Here’s an inspirational scene from one of my favorite movies, Midnight in Paris. Gil Pender, a young writer on vacation in Paris, climbs into a cab at the stroke of midnight, and when he gets out, he finds himself in 1920s Paris, where he encounters many literary and artistic legends. In the following clip, Gil gets to discuss writing with Ernest Hemingway. Gil can’t resist asking for a small favor:
Gil: Would you read it?
Ernest Hemingway: Your novel?
Gil: Yeah, it’s about 400 pages long, and I’m just looking for an opinion.
Ernest Hemingway: My opinion is I hate it.
Gil: Well you haven’t even read it yet.
Ernest Hemingway: If it’s bad, I’ll hate it because I hate bad writing, and if it’s good, I’ll be envious and hate it all the more. You don’t want the opinion of another writer.
Gil: You know what it is? I’m having a hard time getting somebody to evaluate it.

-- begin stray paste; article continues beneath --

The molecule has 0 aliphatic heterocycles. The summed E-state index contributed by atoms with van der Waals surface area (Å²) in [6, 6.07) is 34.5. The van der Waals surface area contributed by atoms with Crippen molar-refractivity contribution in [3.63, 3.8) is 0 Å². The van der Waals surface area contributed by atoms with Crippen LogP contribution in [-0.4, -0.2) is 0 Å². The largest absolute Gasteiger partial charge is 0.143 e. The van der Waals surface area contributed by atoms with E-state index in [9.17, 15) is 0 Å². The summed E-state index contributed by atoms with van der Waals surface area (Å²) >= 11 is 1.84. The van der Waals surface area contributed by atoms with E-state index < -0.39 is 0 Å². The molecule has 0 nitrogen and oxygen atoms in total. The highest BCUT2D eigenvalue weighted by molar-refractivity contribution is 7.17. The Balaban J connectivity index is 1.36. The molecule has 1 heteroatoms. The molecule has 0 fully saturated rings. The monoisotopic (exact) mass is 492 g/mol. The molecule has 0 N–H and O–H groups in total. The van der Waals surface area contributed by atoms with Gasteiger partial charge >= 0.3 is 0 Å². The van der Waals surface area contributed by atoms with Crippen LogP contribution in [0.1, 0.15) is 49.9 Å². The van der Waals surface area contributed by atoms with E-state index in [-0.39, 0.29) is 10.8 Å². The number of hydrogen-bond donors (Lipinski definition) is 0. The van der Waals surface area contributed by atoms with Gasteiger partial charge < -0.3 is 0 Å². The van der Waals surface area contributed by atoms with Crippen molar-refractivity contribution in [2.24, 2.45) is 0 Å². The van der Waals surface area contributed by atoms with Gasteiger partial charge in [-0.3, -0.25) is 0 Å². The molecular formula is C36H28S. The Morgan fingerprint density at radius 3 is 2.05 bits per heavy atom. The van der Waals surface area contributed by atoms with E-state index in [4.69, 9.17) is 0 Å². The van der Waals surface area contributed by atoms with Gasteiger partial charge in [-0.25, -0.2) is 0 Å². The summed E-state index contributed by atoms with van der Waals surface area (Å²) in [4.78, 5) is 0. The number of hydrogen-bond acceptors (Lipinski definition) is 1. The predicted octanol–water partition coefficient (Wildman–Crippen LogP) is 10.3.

Ernest Hemingway: You’re too self-effacing; it’s not manly. If you’re a writer [slams table with his fist], declare yourself the best writer.
Ha! Yeah, that sounds like Ernie. And he’s right: It takes more than a little self-confidence to put your heart into a story and hit that “Send” key. You don’t know what the person judging your work is going to think. That’s scary — definitely not for the weak of heart.
Jami Gold recently addressed this in a great blog post titled “What Helps You BE a Writer?”:
Outside of any writing skill that we may or may not have, we also bring other aspects of ourselves to the writing-journey table. We might have personality traits that help us want to be a writer, such as a love of storytelling or a desire to entertain, educate, or inspire others.
Or we might have personality traits that help us stick with writing, even during the bad times. As Delilah mentioned in her post, stubbornness (tenacity, perseverance, determination, etc.) ranks high in many of the replies.
We might have enough of an ego that we think others are interested in what we have to say. Or we might have a desire to prove ourselves worthy of being listened to.
Jami and Ernie are on to something: If you’re going to write, go big. Go brazen. And keep going.